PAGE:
Tips for cat.4 racers: max testing

Disclaimer: don’t attempt any max testing without a medical check. Seriously. This info is put together from knowledge gleaned from a local coach I worked with, Joe Beer, and the Two Johns Podcast- I believe John G is a coach. It’s best to consult a doctor, as well your own coach first. Don’t attempt if you have been unwell, have an injury or if you are not already fit.

I got some coaching over last winter and it improved my fitness and racing, albeit a moderate amount. However I was 31 when I started road riding, so the improvement curve will be shallower than that of a junior, and I’m balancing training around full time work and 2 young kids.

The heart rate zones were key to my training- working within specific levels of intensity at different times. I was getting quality training done in the limited time I had available andthis resulted in better performances in 2011 with less time for riding.

To work these heart rate zones out I needed to do a max test. The ‘subtract your age from 220’ rule of thumb isn’t really accurate- my max was 196bpm last autumn, where the rule of thumb would tell me 187. A few beats per minute can be the difference between going lactic or not, so it’s important to be as accurate as possible.

Below is a video from Coach Joe Beer showing a ramp test on a static bike, tied to a PowerTap meter. This is an accurate way of doing things but how many cat.4 racers do you know with power meters? It’s more likely you’ll be working with heart rate.

It’s interesting to see how deep the rider has gone by the end of the video. If you haven’t tried a max test before, you might need to give it a few goes- the first time I went for it I was told ‘that’s way too low- go back and do it again!’. You might be surprised how hard you can/have to push before you approach max.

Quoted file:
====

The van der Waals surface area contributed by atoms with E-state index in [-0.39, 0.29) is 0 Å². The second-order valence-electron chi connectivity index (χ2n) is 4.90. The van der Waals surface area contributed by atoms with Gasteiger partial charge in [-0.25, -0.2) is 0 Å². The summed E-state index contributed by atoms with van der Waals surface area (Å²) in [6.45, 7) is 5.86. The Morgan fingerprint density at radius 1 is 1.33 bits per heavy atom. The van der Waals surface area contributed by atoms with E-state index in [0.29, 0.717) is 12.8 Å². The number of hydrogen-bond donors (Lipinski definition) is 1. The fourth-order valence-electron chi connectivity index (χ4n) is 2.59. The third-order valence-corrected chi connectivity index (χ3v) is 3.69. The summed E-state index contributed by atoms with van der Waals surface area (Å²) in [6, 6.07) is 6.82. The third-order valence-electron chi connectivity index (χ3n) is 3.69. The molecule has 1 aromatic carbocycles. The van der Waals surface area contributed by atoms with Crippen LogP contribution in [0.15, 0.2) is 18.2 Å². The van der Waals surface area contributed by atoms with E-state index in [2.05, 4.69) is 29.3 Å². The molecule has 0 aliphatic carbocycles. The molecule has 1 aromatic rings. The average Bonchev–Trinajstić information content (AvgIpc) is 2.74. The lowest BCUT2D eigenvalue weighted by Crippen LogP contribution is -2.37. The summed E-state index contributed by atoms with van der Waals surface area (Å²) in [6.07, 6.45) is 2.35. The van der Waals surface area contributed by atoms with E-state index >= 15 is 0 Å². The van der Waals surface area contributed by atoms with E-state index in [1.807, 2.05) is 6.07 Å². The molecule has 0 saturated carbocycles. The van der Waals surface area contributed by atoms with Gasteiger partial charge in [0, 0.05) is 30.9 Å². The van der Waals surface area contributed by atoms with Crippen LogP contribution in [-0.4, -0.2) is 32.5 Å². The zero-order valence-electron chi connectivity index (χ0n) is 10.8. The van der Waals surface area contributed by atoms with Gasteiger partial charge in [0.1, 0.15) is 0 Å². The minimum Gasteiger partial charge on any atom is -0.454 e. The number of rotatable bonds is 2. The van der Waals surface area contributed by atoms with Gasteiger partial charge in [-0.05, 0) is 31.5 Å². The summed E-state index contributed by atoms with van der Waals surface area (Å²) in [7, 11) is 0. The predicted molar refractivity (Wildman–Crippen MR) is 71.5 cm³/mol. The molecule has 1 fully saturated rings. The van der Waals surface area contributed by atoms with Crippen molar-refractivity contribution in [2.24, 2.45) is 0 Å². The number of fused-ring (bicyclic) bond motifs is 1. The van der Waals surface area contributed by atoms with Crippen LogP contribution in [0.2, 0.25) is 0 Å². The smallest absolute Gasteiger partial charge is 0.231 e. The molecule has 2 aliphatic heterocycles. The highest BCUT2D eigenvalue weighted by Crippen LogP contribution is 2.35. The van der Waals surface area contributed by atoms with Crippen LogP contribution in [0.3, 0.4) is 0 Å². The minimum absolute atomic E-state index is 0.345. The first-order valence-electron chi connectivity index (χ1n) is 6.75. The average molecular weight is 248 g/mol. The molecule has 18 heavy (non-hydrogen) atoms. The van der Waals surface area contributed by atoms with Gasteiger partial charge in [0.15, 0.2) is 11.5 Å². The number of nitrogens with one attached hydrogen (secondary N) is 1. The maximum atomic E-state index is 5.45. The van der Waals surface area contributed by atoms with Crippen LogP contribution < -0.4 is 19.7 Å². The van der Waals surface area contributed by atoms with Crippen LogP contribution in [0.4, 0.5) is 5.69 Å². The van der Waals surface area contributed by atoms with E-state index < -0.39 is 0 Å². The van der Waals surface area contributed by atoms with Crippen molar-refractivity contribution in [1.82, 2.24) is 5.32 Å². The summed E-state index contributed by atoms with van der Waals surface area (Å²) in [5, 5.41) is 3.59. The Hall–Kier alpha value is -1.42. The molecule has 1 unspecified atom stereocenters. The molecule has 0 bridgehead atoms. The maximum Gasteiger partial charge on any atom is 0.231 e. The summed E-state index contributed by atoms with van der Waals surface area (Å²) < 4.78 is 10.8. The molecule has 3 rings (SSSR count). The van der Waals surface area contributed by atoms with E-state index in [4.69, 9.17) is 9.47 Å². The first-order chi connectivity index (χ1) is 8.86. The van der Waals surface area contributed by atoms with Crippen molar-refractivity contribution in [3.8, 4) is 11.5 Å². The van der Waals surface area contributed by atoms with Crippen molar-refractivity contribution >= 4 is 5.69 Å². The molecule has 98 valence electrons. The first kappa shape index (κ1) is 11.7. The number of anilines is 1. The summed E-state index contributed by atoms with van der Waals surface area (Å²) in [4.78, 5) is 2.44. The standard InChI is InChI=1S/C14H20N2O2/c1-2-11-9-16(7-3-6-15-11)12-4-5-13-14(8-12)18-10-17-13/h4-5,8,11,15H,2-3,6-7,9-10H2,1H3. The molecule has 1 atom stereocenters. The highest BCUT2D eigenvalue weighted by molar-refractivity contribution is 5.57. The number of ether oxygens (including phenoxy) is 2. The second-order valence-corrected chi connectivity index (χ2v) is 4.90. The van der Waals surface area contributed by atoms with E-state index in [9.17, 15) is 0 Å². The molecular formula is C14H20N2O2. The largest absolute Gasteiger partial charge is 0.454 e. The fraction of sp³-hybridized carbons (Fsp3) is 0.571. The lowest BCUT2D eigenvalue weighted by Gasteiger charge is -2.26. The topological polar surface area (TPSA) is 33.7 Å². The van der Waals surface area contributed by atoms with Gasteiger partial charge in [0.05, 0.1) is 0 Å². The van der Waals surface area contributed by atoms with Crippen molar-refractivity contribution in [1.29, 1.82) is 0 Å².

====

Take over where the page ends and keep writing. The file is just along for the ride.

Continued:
If you are using heart rate, I think it’s best to set the monitor to record max during the session and check it afterward. You don’t want to be watching the HR while you do it. You will get more out of yourself if you focus on putting everything you have into turning the pedals. Peripheral vision can be impaired when you are at your maximum too- it’s safest to have an eye on the road and not the watch/cycle computer.

Suitable terrain will vary from person to person but I found that the steepest hills made it hard to really push the HR up as I had to grind a gear to get up the hill. Something ‘medium-steep’ that sharpens at the end worked best for me.

Jamie aka Monkey

After a long steady warmup I hit the hill at as hard a pace as I would be able to sustain for, say 2 minutes, before cracking. The trick is to push yourself harder when the body is telling you to stop- easier said than done. The guys who win races are able to do this at crunch time: on the crucial hill, in a lone break, or in a sprint. Ideally you can time it so that when you are ready to crack, the road steepens, and here you sprint as hard as you can for as long as you can, until you can’t give any more. This is a way to push yourself harder.

Ideally you’d have someone with you because at this point you can be pretty disoriented and in danger of falling off the bike. As seen in the video above- a coach (or team/club mate) to motivate you can be a big help. The heart will be pounding, a taste of blood in your lungs, maybe even feeling or being sick.

Stay safe and remember- these are only the thoughts of an amateur rider, and relative newcomer at that. If any coaches or experts read this and think I’ve got it wrong- please post a reply and share your expertise. Hopefully they may inspire a few people to do some more research into max testing and do some smart training for next season.